Although probably never intended for smoking, this elongated and heavily pierced pipe is elaborately carved with crest figures.
Smoking Pipe by Haida, 19th century
© British Museum
- Argillite & wood
- Length: 42 cm
- Acquired in:
- Mrs W O Oldman
Around 1820 the Haida began to carve objects from argillite, a black carbonaceous shale found in the Skidegate Inlet area, which they sold to traders and travelling seamen. The object is one of the eight works attributed to the Haida, one of the indigenous people of British Columbia, acquired by the Art Fund in 1949. It came from Haida Gwaii or the Queen Charlotte Islands, off the coast of Western Canada and was part of a large and varied collection of 30 works of ethnographic art, formed by W. O. Oldman, which the Art Fund presented to the nation on account of its 'exceptional merit'.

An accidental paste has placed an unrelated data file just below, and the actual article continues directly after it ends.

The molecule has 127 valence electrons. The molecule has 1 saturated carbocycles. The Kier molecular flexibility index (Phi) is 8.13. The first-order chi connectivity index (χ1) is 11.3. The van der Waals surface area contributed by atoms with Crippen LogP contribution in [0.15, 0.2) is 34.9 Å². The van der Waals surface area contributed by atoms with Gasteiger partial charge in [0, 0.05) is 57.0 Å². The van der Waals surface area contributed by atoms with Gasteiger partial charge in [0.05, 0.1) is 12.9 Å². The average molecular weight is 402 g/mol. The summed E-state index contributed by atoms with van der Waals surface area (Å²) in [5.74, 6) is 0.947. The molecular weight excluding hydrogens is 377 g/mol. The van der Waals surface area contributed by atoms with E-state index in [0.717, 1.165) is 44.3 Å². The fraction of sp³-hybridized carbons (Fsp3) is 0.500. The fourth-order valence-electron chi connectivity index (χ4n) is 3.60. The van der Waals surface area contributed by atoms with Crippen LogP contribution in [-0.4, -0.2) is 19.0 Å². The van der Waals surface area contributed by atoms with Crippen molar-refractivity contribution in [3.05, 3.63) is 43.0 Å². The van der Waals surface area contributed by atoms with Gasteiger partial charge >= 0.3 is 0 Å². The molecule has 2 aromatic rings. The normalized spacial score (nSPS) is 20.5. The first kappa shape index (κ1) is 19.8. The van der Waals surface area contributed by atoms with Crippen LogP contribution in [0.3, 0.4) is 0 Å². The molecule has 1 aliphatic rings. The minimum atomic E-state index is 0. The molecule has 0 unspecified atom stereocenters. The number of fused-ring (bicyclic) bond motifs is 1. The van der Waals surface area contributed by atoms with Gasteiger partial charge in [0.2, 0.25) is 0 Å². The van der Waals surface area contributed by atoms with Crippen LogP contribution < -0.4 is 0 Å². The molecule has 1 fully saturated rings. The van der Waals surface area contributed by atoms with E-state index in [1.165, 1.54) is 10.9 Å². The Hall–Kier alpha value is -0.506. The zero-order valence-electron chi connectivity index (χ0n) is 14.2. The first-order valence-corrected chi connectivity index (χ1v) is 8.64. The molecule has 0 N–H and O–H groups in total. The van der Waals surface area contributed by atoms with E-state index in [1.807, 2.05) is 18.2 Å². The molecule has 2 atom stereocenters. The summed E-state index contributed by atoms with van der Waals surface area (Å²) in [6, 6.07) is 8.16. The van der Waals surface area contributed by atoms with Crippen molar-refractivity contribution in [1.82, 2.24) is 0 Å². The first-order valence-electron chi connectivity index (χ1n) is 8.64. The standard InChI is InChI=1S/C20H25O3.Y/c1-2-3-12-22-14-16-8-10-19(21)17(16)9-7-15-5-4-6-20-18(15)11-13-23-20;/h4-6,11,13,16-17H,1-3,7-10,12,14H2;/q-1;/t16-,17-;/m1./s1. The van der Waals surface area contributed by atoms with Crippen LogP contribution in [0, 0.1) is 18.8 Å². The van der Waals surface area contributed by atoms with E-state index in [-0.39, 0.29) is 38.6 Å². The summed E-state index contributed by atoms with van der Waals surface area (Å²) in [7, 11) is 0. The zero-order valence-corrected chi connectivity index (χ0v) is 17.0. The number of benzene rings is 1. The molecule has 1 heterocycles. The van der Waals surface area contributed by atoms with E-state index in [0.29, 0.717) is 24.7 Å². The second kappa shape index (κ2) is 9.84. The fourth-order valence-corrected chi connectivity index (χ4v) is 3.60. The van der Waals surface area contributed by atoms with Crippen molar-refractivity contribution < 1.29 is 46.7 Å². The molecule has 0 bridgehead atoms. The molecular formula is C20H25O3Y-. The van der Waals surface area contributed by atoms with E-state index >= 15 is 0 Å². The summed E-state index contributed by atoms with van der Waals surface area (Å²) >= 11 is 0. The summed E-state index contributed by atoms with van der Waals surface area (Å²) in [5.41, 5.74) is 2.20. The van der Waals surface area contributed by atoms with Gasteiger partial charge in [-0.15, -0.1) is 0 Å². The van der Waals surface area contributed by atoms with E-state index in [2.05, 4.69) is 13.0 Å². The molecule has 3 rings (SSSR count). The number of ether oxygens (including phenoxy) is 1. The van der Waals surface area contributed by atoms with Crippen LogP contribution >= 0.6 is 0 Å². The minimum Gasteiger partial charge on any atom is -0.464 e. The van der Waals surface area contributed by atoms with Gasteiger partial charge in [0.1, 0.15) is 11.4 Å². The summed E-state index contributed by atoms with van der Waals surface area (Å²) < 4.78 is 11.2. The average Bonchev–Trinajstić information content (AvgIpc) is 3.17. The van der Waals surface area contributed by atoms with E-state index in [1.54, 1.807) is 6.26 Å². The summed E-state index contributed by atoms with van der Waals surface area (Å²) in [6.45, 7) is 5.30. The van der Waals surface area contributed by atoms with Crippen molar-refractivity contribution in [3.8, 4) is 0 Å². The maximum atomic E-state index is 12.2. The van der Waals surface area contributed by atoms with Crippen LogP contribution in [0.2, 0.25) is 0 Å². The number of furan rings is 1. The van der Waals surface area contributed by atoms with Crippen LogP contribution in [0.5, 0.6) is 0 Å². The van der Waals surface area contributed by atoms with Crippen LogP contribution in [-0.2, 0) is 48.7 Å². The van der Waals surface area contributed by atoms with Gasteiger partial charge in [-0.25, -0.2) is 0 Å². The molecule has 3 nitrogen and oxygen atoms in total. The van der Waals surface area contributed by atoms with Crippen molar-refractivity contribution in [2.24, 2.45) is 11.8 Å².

Mr W O Oldman.